Assay technologies provider Qiagen has partnered with molecular diagnostics developer Ares Genetics for the development of new bioinformatics and assay solutions to deal with antibiotic-resistant pathogens.
The alliance gives Qiagen exclusive licence to use Ares Genetics’ artificial intelligence (AI) based antimicrobial resistance database, called ARESdb.
Qiagen also acquired the licence for leveraging AREStools bioinformatics tools and workflows in its bioinformatics products and services for researchers.
The collaboration also involves a non-exclusive worldwide licence for the development and commercialisation of molecular research assays by combining ARESdb content and Qiagen next-generation sequencing (NGS) and polymerase chain reaction (PCR) solutions.
Ares Genetics CEO and managing director Andreas Posch said: “With Qiagen as a prime supplier of industry-leading applications for the analysis and interpretation of biological data, we are well positioned to make ARESdb a key resource for cutting-edge research in the pressing healthcare issue of antimicrobial resistance.”
Qiagen plans to incorporate the ARESdb content with its CLC Genomics Workbench to create a software-as-a-service portal to provide standardised analysis for research and allow the flexible design of assays.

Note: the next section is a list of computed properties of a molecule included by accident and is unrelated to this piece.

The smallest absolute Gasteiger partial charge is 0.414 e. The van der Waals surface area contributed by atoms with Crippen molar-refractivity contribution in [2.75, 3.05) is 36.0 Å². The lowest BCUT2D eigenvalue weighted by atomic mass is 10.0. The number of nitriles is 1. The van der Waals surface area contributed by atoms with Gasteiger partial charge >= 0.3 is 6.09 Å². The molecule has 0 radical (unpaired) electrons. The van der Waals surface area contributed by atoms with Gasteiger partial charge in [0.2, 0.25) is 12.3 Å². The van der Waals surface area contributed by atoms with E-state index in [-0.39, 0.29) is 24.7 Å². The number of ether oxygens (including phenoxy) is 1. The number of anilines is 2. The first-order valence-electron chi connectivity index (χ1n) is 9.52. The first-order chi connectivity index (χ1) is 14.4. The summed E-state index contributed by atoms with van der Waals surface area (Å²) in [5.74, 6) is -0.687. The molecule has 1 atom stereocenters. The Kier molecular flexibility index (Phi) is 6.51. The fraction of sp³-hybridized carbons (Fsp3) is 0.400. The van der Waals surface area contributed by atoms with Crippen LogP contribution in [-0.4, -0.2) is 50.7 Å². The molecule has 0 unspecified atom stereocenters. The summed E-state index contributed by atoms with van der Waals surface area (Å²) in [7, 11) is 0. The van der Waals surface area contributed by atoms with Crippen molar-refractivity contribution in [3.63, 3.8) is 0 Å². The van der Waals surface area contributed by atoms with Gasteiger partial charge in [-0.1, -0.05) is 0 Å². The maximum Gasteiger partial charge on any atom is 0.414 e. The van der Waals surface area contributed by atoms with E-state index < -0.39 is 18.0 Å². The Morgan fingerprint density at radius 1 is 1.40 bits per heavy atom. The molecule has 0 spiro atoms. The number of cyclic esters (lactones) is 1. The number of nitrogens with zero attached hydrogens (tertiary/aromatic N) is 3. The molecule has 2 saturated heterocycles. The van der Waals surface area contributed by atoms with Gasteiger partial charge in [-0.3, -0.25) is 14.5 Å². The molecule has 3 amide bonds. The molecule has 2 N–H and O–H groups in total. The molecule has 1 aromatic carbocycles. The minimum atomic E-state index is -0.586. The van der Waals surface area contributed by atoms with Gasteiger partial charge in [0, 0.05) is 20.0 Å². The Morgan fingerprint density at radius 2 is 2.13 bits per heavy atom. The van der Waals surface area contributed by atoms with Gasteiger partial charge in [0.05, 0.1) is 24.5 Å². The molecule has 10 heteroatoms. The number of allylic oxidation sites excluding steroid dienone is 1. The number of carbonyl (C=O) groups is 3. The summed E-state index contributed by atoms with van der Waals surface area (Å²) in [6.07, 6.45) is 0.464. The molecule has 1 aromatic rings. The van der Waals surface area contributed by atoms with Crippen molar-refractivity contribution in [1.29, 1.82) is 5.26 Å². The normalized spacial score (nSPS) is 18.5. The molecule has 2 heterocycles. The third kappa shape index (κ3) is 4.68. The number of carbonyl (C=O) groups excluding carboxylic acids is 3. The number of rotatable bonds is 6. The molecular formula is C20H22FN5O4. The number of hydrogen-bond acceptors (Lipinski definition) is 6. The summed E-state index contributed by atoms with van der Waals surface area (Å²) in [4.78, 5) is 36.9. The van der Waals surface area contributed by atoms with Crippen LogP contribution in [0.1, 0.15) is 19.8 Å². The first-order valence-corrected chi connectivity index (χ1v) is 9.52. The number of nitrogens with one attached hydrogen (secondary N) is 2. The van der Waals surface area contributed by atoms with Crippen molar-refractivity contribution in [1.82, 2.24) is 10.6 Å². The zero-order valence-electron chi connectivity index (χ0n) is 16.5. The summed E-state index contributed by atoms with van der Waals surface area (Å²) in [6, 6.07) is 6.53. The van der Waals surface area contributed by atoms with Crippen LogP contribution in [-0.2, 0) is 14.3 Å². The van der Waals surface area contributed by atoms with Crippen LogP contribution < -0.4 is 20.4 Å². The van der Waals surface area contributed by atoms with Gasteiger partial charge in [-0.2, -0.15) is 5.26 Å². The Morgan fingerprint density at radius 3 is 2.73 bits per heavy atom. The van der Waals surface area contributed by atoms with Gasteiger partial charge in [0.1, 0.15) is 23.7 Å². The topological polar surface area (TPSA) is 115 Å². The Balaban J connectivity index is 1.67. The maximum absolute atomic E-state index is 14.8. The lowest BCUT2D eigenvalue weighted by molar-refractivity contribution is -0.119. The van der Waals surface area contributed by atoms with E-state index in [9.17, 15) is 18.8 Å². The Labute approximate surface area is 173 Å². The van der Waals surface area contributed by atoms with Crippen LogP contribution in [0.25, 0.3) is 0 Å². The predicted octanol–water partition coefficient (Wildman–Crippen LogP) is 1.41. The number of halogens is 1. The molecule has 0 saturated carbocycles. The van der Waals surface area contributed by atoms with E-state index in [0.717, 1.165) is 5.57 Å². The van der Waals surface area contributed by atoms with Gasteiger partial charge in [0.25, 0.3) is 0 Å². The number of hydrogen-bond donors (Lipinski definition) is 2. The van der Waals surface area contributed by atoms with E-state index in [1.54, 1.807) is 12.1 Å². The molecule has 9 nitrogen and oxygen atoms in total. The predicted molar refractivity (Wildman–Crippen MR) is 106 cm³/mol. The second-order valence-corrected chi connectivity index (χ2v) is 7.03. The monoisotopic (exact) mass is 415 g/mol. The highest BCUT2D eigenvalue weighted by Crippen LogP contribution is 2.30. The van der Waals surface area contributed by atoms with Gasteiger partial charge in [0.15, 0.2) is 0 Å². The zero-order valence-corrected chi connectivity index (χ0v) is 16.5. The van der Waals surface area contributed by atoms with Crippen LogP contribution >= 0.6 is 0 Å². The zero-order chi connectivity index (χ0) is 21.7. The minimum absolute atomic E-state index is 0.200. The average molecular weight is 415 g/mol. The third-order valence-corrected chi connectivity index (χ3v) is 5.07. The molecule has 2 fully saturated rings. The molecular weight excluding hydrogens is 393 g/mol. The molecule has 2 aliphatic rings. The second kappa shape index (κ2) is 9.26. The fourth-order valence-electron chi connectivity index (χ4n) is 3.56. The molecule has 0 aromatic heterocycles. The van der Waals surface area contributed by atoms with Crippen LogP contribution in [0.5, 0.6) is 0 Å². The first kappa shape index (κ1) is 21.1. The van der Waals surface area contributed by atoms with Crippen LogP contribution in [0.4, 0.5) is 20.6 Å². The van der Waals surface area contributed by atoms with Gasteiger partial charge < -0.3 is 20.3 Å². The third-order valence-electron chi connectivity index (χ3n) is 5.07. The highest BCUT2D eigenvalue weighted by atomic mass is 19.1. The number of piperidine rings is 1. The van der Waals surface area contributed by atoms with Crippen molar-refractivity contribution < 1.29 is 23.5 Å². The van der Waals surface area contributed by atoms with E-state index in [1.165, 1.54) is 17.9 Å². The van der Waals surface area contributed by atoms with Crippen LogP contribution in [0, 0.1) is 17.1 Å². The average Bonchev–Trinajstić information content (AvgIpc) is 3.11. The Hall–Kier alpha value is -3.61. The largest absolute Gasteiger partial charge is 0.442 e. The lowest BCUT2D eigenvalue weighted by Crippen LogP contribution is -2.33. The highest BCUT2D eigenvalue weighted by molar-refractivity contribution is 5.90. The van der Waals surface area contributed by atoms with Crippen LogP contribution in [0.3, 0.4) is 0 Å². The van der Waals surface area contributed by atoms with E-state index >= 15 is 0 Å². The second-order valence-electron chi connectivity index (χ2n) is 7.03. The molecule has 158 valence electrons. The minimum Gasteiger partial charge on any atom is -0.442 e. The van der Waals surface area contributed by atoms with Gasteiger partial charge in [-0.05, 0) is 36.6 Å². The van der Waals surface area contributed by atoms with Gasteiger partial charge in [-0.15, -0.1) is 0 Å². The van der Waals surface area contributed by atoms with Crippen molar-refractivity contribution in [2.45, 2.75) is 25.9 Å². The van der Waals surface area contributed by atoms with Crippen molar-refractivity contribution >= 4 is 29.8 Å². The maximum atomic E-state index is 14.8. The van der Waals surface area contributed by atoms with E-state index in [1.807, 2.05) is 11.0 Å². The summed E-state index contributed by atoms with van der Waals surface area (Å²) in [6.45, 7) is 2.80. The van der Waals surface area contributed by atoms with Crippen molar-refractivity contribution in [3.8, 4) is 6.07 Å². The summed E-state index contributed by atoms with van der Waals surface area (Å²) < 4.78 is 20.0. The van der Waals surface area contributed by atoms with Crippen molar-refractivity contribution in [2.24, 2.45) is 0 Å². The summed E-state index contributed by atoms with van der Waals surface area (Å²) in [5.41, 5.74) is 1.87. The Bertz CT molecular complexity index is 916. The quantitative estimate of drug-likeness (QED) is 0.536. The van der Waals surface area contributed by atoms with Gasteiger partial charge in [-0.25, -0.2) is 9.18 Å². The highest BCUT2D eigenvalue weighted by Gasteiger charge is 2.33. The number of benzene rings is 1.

The new solution will expand Qiagen’s existing sample preparation solutions, GeneGlobe portal and bioinformatics solutions for antimicrobial resistance research.
Qiagen Bioinformatics senior vice-president and head Jonathan Sheldon said: “Antibiotic-resistant diseases are an urgent threat to public health, as resistance undermines the effective prevention and treatment of an ever-increasing range of infections.
“This global problem cries out for molecular insights that can lead to new understanding and therapeutic approaches. Partnering with Ares Genetics to leverage their genomic content with Qiagen’s expertise in bioinformatics, NGS and PCR technologies, we will expand our portfolio of solutions to help the global community fight these infections.”
Antimicrobial resistance is responsible for nearly 700,000 deaths each year. A recent study revealed that indiscriminate antibiotics use would lead to an increase of ten million deaths a year by 2050, as well as drive the growth of resistance.
Last year, Latex glove manufacturer Hartalega, together with research and development company Chemical Intelligence UK, launched the world’s first non-leaching antimicrobial medical gloves in an attempt to tackle the growing issue of hospital superbugs.
Additional reporting by Charlotte Edwards.